The prospects of criminals performing Shakespeare has been explored in conventional terms by the 2005 documentary “Shakespeare Behind Bars;” sibling directors Paolo and Vittorio Taviani’s “Caesar Must Die” takes a far more provocative approach. Following a beautifully shot introductory sequence that captures the finale of the “Julius Caesar” production in glorious, dazzlingly colorful detail, “Caesar Must Die” flashes back to six months earlier, at which point the imagery shifts to expressive black-and-white, appropriately evoking the drab interiors.
Set in the high-security division of Italy’s Rebbiba Prison, the movie follows a group of hardened prisoners as they prepare for a production of “Julius Caesar.” The inmates’ identities, announced by title cards in the wake of a casting session, make it evident that they fit the tough roles of elder statesman and warriors that the story demands. The man cast as Caesar faces a 17-year sentence; others are there for life. The play not only fills their time but also provides a literary structure for expressing the real drama they experience each day, giving voice to a collective rage. It’s method acting taken to its most extreme form.
If this were a scripted drama instead of an inventively staged documentary, it would be a lesser work. but it takes the form of a separate fiction, casting the men in a reenactment of the rehearsal process: They enact the play within claustrophobic hallways and jail cells, turning the prison into an interactive stage. Narratively, this functions like a cold exercise in meta storytelling, but the Tavianis validate their project with its basis in reality.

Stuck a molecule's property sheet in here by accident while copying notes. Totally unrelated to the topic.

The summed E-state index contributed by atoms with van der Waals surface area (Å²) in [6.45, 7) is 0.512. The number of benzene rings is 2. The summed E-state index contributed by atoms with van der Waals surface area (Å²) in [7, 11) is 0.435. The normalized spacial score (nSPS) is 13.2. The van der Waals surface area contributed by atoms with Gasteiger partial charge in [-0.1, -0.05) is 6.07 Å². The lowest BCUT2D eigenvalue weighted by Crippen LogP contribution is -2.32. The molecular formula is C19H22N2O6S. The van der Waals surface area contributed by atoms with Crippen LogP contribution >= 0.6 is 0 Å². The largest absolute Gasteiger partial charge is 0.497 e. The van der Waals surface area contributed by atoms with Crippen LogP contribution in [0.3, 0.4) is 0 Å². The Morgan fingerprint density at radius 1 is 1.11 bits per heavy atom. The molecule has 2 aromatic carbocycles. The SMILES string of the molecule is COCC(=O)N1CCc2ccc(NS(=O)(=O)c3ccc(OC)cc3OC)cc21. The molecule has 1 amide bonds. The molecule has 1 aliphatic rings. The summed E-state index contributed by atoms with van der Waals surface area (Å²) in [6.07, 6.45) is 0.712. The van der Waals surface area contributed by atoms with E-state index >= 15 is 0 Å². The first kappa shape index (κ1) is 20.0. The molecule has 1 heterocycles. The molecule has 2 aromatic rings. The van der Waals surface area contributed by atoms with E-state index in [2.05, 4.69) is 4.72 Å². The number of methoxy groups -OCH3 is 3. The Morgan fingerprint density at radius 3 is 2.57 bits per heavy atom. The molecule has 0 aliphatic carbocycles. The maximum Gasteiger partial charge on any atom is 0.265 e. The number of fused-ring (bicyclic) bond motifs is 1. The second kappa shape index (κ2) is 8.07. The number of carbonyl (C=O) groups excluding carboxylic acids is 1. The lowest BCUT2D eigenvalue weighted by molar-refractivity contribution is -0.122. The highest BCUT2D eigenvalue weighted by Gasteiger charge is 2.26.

With no talking heads or a single shaky cam, “Caesar Must Die” neither looks like a documentary nor behaves like one, so the gimmick of following a truncated version of the play within the prison confines often feels quite thin. However, because the movie begins with the performance, it has no need to build toward a typical performative climax, freeing the directors to explore the malleability of Shakespearean drama as it reflects the prisoners’ grim outlook.
The reality of the situation takes the burden off the actors to deliver their lines with the utmost credibility; in fact, when the actors fail at their work, it takes on a greater dimensionality. At times they even slip out of character and recognize other tensions in the room. When their performances merge with their personalities, “Julius Caesar” becomes less a script than a vessel. In the midst of delivering a monologue about the chaos of Roman society, one of them pauses for reflection. “It sounds like this Shakespeare lived in the streets of my city,” he says.
The Tavianis are comfortable leaving specifics by the wayside: “Caesar Must Die” contains no extensive details about the inmates’ specific deeds or lengthy confessions about their oppressive routines — although they do admit a greater awareness of their limited world through the temporary escape provided by the production. Caesar’s funeral climax unfolds in full view of the inmates as if the cast were gladiators performing before an arena of bloodthirsty spectators, an apt dramatization of the inmates’ inner turmoil.
At an absurdly trim 76 minutes, “Caesar Must Die” never fully reaches the potential displayed in such sequences. Still,there’s no doubting the gloomy clarity the Tavianis bring to their subject. End credits announce the future acting ambitions of two inmates, while simply identifying the rest and providing no further details. The material doesn’t vindicate them. Rather, by performing a Shakespearean tragedy, the prisoners reveal that they already live it.
Criticwire grade: B+
HOW WILL IT PLAY? Mixed reviews out of Berlin and an experimental production method may hold “Caesar” back from much of a wide release, although it has enough unique appeal to make its way to an alternative release or perhaps a solid television deal.